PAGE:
No wonder we tend to get a tad overleveraged in this country.
The figure below, from data in the new White House/Treasury corporate tax framework, shows the effective tax rates on new investments as a function of whether the investment is financed through debt (borrowing) or equity (issuing stock).
Source: White House, Treasury Dept.
This looks awfully like one of them there distortions in the code we’d want to go after in the context of tax reform. As per the report, the WH and Treas are thinking along these lines:
Reducing the bias toward debt financing. A lower corporate tax rate by itself would automatically reduce but not eliminate the bias toward debt financing. Additional steps like reducing the deductibility of interest for corporations should be considered as part of a reform plan. This is because a tax system that is more neutral towards debt and equity will reduce incentives to overleverage and produce more stable business finances, especially in times of economic stress. In addition, reducing the deductibility of interest for corporations could finance lower tax rates and do more to encourage investment in the United States than keeping rates higher or paying for the rate reductions in other ways.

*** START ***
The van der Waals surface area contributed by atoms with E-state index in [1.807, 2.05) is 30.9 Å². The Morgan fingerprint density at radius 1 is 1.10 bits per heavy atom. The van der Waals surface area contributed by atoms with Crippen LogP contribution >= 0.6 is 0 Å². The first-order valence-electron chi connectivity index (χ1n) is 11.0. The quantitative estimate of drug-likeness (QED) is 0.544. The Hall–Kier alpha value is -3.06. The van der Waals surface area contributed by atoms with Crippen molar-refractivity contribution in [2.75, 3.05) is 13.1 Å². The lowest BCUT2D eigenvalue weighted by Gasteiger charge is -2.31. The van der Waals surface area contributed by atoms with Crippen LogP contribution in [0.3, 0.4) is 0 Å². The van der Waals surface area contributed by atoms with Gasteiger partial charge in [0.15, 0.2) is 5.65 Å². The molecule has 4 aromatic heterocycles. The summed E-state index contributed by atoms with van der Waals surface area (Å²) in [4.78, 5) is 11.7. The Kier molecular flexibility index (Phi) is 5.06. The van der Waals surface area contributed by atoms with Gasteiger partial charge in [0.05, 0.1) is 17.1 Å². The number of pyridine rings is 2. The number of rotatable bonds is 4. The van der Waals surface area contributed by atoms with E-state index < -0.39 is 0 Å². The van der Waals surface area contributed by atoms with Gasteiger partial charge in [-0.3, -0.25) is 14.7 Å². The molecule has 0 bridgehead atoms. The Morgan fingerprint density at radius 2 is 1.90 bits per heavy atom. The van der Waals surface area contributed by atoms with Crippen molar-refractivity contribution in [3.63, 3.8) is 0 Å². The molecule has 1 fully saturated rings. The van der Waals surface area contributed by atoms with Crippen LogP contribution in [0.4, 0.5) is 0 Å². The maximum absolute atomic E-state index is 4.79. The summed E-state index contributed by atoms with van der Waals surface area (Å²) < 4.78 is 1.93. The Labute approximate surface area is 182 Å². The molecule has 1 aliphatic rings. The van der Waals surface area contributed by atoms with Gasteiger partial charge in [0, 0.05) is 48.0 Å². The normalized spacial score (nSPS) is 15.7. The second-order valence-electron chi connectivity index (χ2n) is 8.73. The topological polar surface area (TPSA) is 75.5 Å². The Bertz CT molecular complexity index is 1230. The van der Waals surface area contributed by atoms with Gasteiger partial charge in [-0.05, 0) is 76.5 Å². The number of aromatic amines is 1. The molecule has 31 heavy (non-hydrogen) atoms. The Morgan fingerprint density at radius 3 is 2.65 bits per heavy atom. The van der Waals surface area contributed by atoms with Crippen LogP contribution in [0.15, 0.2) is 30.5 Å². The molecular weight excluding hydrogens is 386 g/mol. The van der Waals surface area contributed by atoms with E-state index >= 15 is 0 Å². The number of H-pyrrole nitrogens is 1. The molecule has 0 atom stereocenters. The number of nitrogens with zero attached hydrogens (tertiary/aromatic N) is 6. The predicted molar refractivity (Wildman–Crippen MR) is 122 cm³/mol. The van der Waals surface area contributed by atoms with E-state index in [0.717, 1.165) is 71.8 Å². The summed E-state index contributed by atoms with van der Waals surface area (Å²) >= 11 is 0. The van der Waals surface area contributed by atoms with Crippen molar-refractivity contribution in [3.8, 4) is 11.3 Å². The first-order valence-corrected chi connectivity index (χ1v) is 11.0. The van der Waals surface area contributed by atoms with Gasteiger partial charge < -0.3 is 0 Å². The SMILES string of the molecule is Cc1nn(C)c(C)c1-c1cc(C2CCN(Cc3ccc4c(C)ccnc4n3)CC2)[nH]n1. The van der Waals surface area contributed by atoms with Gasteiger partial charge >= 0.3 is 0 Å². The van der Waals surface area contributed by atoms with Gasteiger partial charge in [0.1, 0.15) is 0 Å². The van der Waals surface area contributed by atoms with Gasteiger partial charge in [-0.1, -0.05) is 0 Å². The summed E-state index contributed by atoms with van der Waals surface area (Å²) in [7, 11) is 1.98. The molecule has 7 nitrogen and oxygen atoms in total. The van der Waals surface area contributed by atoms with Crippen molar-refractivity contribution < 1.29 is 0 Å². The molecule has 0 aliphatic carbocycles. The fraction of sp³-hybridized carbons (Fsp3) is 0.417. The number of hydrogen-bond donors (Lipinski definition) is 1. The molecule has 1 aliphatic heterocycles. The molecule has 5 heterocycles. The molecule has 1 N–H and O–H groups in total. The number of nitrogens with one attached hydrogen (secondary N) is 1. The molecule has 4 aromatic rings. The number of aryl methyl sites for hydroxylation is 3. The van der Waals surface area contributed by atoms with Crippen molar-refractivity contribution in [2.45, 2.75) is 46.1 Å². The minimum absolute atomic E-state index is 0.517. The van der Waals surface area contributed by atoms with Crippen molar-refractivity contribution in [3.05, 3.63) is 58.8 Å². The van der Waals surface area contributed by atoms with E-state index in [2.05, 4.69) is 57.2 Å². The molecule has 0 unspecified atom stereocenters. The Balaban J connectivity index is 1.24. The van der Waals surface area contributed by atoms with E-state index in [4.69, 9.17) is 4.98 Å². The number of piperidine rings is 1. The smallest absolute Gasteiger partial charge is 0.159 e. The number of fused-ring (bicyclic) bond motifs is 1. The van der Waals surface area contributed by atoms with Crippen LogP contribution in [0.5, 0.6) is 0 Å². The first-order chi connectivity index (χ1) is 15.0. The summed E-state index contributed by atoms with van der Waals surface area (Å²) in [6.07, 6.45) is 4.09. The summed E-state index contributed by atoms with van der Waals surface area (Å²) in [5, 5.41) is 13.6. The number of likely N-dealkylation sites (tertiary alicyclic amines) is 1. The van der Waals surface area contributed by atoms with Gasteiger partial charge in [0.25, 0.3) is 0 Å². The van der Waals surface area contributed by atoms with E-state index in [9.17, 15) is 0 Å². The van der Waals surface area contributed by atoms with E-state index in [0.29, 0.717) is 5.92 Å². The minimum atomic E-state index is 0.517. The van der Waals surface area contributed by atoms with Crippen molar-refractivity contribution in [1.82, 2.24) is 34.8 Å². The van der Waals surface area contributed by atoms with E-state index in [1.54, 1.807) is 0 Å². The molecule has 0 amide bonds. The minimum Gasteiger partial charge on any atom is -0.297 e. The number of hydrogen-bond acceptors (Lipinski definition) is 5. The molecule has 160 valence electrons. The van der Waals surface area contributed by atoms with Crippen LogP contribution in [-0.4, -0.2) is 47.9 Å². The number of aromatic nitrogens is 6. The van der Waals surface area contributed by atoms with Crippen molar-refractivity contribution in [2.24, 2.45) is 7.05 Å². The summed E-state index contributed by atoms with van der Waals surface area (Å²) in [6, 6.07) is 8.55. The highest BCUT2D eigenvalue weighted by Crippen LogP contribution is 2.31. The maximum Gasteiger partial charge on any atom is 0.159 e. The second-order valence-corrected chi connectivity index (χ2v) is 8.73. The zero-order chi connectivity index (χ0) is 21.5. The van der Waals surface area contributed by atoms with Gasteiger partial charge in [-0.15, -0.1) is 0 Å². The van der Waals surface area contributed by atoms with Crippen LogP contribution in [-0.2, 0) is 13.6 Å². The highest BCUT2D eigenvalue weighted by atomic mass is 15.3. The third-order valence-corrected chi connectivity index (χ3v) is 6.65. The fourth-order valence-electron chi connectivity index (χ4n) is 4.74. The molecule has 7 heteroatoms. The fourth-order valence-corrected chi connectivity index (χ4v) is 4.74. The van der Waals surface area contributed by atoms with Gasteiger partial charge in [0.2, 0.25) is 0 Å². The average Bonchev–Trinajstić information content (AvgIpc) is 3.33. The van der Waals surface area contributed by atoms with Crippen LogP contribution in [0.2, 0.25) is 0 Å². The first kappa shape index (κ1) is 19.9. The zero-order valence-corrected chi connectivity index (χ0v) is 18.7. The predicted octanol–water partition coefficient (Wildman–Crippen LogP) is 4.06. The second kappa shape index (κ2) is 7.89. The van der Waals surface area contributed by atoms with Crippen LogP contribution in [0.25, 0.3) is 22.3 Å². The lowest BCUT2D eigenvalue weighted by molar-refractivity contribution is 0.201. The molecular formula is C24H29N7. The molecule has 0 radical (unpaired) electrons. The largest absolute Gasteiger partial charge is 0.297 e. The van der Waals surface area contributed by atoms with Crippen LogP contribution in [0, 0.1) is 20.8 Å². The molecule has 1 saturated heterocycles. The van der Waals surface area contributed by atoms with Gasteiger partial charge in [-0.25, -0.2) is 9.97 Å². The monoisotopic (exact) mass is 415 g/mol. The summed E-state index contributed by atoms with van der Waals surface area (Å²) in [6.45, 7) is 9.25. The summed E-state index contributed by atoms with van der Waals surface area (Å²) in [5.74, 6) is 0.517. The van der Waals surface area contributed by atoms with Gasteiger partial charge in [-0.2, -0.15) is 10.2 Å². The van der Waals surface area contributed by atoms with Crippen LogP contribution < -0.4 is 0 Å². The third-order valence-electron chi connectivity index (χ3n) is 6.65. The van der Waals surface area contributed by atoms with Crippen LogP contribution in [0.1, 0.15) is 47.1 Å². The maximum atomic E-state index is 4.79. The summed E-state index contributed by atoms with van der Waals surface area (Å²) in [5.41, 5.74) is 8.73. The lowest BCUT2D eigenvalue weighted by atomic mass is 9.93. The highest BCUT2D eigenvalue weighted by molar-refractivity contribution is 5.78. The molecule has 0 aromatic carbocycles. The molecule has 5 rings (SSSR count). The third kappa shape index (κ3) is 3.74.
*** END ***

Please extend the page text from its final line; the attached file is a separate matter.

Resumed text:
It’s a good idea, and as I continue to stress, a test of how sincere the lower-the-rates-broaden-the-base crowd are re the second part of that mantra.